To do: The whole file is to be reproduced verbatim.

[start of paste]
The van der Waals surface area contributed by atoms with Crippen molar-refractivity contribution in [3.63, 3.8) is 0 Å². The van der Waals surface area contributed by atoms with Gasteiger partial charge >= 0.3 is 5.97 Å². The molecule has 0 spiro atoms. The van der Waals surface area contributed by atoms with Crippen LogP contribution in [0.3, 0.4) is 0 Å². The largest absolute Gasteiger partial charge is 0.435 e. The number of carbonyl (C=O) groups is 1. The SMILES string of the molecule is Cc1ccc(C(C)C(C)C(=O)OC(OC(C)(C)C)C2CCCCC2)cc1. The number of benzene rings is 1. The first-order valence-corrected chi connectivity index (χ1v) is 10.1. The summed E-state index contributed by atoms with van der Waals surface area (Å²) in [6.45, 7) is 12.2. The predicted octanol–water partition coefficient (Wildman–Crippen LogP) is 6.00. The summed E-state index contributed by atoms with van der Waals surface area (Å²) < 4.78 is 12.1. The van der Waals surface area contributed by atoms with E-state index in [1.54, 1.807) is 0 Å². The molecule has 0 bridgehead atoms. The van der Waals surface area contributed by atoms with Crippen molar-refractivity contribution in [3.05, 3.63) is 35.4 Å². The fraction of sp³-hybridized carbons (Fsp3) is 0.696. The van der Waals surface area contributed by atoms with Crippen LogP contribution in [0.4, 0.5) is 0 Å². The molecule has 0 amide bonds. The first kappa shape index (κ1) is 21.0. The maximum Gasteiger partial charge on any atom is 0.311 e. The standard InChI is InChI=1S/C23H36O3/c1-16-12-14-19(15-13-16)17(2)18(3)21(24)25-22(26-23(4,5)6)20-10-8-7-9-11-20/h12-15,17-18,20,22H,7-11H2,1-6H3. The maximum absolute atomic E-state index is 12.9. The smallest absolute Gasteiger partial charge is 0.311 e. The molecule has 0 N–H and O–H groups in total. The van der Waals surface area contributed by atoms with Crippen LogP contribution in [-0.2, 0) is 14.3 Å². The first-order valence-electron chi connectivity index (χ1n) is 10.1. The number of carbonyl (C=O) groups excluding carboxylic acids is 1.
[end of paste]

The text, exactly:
The van der Waals surface area contributed by atoms with Crippen molar-refractivity contribution in [3.63, 3.8) is 0 Å². The van der Waals surface area contributed by atoms with Gasteiger partial charge >= 0.3 is 5.97 Å². The molecule has 0 spiro atoms. The van der Waals surface area contributed by atoms with Crippen LogP contribution in [0.3, 0.4) is 0 Å². The largest absolute Gasteiger partial charge is 0.435 e. The number of carbonyl (C=O) groups is 1. The SMILES string of the molecule is Cc1ccc(C(C)C(C)C(=O)OC(OC(C)(C)C)C2CCCCC2)cc1. The number of benzene rings is 1. The first-order valence-corrected chi connectivity index (χ1v) is 10.1. The summed E-state index contributed by atoms with van der Waals surface area (Å²) in [6.45, 7) is 12.2. The predicted octanol–water partition coefficient (Wildman–Crippen LogP) is 6.00. The summed E-state index contributed by atoms with van der Waals surface area (Å²) < 4.78 is 12.1. The van der Waals surface area contributed by atoms with E-state index in [1.54, 1.807) is 0 Å². The molecule has 0 bridgehead atoms. The van der Waals surface area contributed by atoms with Crippen molar-refractivity contribution in [3.05, 3.63) is 35.4 Å². The fraction of sp³-hybridized carbons (Fsp3) is 0.696. The van der Waals surface area contributed by atoms with Crippen LogP contribution in [0.4, 0.5) is 0 Å². The molecule has 0 amide bonds. The first kappa shape index (κ1) is 21.0. The maximum Gasteiger partial charge on any atom is 0.311 e. The standard InChI is InChI=1S/C23H36O3/c1-16-12-14-19(15-13-16)17(2)18(3)21(24)25-22(26-23(4,5)6)20-10-8-7-9-11-20/h12-15,17-18,20,22H,7-11H2,1-6H3. The maximum absolute atomic E-state index is 12.9. The smallest absolute Gasteiger partial charge is 0.311 e. The molecule has 0 N–H and O–H groups in total. The van der Waals surface area contributed by atoms with Crippen LogP contribution in [-0.2, 0) is 14.3 Å². The first-order valence-electron chi connectivity index (χ1n) is 10.1. The number of carbonyl (C=O) groups excluding carboxylic acids is 1.